Tomorrow will be a good day

I’m writing this at the beginning of February 2021. In March 2020, I started a journal. It was as we saw the beginning of the spread of the Covid-19 coronavirus in the UK. I thought it would be useful to hold on to the thoughts and experiences I was having in a private way, to look back on in years to come and remember what it was like living through a global pandemic.

My daily journal didn’t last through April. We had a lot of experiences by the end of April and I was tired. I didn’t feel I had space to reflect. Which, for a social worker, is quite an admission to make. My brain was full of work, changing work practices, worry — worry about myself, my family and friends, the people I worked with and the people I worked for. Worry about the world. Worry about the loss of the expectations, hopes and plans which I had.

People I knew, not particularly close friends but people I had known, died fairly early on in the pandemic, in March, so it felt personal and well as global. When, through difficult times in the past, I turned to friends and colleagues, this was a period where we all turned to each other at the same time. There was nothing to say because we had similar experiences although we were experiencing in different ways.

As I looked at my log yesterday, for the first time since April 2020, I realised that my expectation had been to pick up the memories in 2021 and think what an arse of a year 2020 had been. We know better now. We have learnt a lot as a society and as individuals and organisations over the year.

We are in a situation that is worse, for me, personally, than I was in March in terms of direct impact of Covid both at work and within my own life, but I remember, in those hazy, socially distanced days of summer walks with friends in the parks, that we felt it was over the worst. Even though we knew about the winter pressures which were to come.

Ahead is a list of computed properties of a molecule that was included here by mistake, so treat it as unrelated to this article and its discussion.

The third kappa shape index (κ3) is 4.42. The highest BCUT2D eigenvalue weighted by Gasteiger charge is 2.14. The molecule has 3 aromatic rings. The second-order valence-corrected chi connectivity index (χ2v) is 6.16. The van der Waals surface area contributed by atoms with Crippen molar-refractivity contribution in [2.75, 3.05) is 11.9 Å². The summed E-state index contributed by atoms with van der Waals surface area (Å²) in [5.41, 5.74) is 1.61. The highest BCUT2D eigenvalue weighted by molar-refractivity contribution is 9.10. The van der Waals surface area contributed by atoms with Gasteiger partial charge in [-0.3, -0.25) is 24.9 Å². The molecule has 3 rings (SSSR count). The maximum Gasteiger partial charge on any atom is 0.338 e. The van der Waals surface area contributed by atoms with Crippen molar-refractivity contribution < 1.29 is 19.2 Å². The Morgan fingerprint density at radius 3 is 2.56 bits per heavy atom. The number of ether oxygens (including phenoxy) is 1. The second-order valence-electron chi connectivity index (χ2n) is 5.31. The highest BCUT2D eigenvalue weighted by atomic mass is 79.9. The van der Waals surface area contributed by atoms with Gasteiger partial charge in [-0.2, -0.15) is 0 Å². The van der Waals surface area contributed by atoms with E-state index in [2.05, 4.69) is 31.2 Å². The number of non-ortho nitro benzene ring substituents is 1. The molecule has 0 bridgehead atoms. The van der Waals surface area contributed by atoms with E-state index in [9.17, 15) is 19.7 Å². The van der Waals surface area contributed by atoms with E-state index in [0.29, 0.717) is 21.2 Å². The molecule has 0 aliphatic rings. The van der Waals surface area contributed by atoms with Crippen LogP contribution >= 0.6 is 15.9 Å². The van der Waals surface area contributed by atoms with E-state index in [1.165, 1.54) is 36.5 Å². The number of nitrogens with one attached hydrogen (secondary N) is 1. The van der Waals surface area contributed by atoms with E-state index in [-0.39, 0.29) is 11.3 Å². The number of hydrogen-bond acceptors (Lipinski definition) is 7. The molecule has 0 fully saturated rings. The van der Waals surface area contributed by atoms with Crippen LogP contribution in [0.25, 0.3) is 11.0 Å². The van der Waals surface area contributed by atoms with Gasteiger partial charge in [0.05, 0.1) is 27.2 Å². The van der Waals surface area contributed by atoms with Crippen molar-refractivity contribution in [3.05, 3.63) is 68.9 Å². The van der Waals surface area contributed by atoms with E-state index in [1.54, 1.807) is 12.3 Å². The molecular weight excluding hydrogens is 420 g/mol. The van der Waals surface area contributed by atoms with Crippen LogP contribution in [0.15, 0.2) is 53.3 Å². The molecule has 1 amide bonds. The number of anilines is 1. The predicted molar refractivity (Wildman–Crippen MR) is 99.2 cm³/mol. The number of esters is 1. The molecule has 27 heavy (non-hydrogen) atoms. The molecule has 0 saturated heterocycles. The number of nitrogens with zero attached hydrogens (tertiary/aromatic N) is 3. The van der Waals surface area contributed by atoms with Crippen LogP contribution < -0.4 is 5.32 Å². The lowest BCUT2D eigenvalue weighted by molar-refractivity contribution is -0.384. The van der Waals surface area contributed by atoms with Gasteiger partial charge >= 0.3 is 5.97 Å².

This post though, is about me thinking where we go next. I am glad I didn’t know in March last year that I’d be writing this post in February this year. If I had imagined that, I don’t think I could have got through 2020. We need the glimpses of light to overcome the deep, trenchant muddiness of despair that lies between the fear, worry, desperation and rage.

I have more space for rage now, than I did in Spring 2020. I wish I didn’t. Rage is important but it needs to be directed and contained. The endless rage is tiring. Everything seems tiring at the moment. Yesterday, I was in a reflective practice group with my team — one that, I think has helped me understand and know the team I work with, over the last year, in a way that would otherwise have taken decades. We were talking about feelings and my overwhelming feeling is one of tiredness. I am just so tired of living like this. I wasn’t a great ‘out and about person’ but I feel so tired of just getting by.

But in the spirit of the post, what keeps me going is thinking that each day is an opportunity to create a ‘better’. Each day is a day nearer the time when we will be able to meet and go out and that my world will return to a degree of normality although it will be a different kind of normal. And that’s fine. I have things I can take with me into the future.

So while I can’t change yesterday or what we have been given, we can think of one thing that will make today or tomorrow better. It might be a treat, it might be a film or a book I’ve been meaning to get round to, it might be an early night or an evening searching youtube for kitten kindergartens. Some days I’ll be up for the cerebral, and sometimes it will need the silly. But always it needs a break in monotony. That needs effort and energy but we have got this far.

Tomorrow will be a better day. Tomorrow will be a new day.

Social worker. Mostly mental health